I remember the first period, that was good. I didn’t feel anything. And then halfway through the game, I feel like my hip is not okay. And I’m playing 80% of my game. I wanted to take it easy, see what’s going on.

After the game, I was pretty sore, of course. The next day, I was limping a little bit. The day after that, I couldn’t really practice on the ice.

So I went to talk to [head trainer] Ray [Tufts] and he took me off the ice. After that, I saw a lot of specialists.

It’s just the one game, but I got to play with Erik Karlsson, so that was cool.

SP: Can you describe what the middle of that game felt like to you?

MN: I was just focusing on getting my legs moving, because I’m sore. I’m [thinking], “Okay. Now I need to sit down on a bench” during the shift. After that, [a] couple of strides, and I’m in pain.

But, I’m like it might be just the first game, so I’m just gonna roll it out and suck it up. But at the end, I’m skating 50 percent of what I actually have. Then, I’m like, I feel like I’m so bad right now. I can’t contribute.

You get angry that you can’t be yourself out there. It was mentally pretty hard there in the third period.

SP: Did you feel good in training camp up to this point?

MN: Yeah. I feel like you can only push yourself on a limit, in a practice. And then [it] becomes a game.

And that’s where I feel like I can find the other level, other gear. And on that gear, I couldn’t play.

SP: Moving on to the season, you were around the San Jose Sharks a lot, working out, and of course, seeing specialists all over the country. But I get the sense that you didn’t really feel a part of the team. Like you were there, but not there.

MN: You’re dead on it. It was hard. You don’t know your teammates. It was a horrible feeling, when you feel like you’re taking away from the team, and you can’t give anything back. It eats you up during the day.

And when you really don’t know the team, [and] you haven’t been together enough to win or lose or going through those motions, you can’t get into the group. It was hard. It was hard, but the teammates were awesome. They were always taking me in, and I was trying to keep smiling and push forward. Show them I’m working hard, so I’m giving something back.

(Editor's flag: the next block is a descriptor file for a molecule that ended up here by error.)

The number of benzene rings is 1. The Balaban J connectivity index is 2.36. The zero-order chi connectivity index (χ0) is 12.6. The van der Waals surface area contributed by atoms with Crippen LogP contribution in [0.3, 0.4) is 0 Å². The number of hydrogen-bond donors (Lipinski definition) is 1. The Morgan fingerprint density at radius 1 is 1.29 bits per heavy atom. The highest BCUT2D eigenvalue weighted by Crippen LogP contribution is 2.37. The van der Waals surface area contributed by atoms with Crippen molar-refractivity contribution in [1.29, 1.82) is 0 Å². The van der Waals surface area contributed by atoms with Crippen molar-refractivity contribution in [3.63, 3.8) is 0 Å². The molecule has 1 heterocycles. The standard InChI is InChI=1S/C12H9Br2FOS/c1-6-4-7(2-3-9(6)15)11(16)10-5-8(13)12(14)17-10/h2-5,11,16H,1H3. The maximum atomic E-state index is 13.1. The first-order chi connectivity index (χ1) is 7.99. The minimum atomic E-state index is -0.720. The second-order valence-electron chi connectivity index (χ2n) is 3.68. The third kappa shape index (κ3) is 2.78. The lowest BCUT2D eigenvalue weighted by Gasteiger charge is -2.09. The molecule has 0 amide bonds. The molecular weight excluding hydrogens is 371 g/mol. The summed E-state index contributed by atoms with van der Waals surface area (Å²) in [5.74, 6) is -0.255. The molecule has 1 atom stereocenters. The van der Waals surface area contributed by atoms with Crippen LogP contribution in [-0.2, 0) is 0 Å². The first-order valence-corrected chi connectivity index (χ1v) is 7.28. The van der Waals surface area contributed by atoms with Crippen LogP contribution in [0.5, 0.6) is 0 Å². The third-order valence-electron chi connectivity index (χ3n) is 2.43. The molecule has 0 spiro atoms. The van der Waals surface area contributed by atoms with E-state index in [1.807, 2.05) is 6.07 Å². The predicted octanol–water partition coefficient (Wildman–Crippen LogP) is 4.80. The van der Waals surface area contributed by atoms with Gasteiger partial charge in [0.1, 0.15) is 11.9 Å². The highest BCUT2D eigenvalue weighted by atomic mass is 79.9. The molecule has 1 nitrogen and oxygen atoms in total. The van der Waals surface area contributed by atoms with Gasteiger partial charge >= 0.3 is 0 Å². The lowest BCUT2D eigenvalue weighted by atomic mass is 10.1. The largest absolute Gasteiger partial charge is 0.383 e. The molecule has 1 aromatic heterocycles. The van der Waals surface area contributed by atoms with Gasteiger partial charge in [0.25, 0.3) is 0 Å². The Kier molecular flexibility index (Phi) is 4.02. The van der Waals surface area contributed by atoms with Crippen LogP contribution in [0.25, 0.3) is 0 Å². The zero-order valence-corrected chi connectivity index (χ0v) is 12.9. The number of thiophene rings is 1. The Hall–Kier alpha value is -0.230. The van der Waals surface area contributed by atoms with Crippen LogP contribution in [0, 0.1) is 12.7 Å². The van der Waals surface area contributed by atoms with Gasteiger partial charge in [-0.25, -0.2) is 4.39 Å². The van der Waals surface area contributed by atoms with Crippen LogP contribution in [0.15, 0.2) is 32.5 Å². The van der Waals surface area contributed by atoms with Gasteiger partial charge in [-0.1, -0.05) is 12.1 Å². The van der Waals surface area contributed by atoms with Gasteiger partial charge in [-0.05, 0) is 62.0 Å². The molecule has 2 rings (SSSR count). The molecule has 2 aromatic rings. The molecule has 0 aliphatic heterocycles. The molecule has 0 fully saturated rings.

Every day it was a little bit harder. Mentally, not too easy.

SP: Did you know anyone well on the San Jose Sharks before coming here?

MN: No, nobody.

SP: Which Sharks helped you the most?

MN: Everyone. There were a couple of Finnish [players] there. [Kaapo Kakhonen] and I are really close. Oskar Lindblom was there and Timo [Meier] and a lot of guys. [Steven] Lorentz. Everyone.

There wasn’t like single person, everyone was right there. They were always asking how I’m doing, when I’m [going to be] back, and stuff like that. So it was always nice to go to [the] rink.

SP: However, I have to imagine that it was tough to constantly be asked when you were coming back?

MN: When you’re out the whole season and expecting the worst, then somebody asks, “When’re you gonna be back?” I’m like, “I’m trying to do my best and give my 100 percent. I’ll be right there.”

But in the back of your head, you think it’s gonna be a long road.

SP: Was it also tough to watch Karlsson go off like he did, thinking, you could’ve been a part of that, paired with him?

MN: Yeah, that didn’t help. That didn’t help at all. (laughs) He was playing amazing, so it was fun to watch too. I was on the bike in the locker room, so he helped me in that case too.

SP: Now, you’re back home in Finland, and you want to help other players. It sounds like you’re doing it now with countrymen like Sebastian Aho and Jesse Puljujarvi, hanging around while they train in Oulu.

MN: They train in the summers, in the same group, in my hometown. I’ve been there. I’ve been coaching and filling up the bottles.

I asked them, can I just come? I want to learn and sometimes maybe coach them. I feel like that’s gonna be the next passion of mine.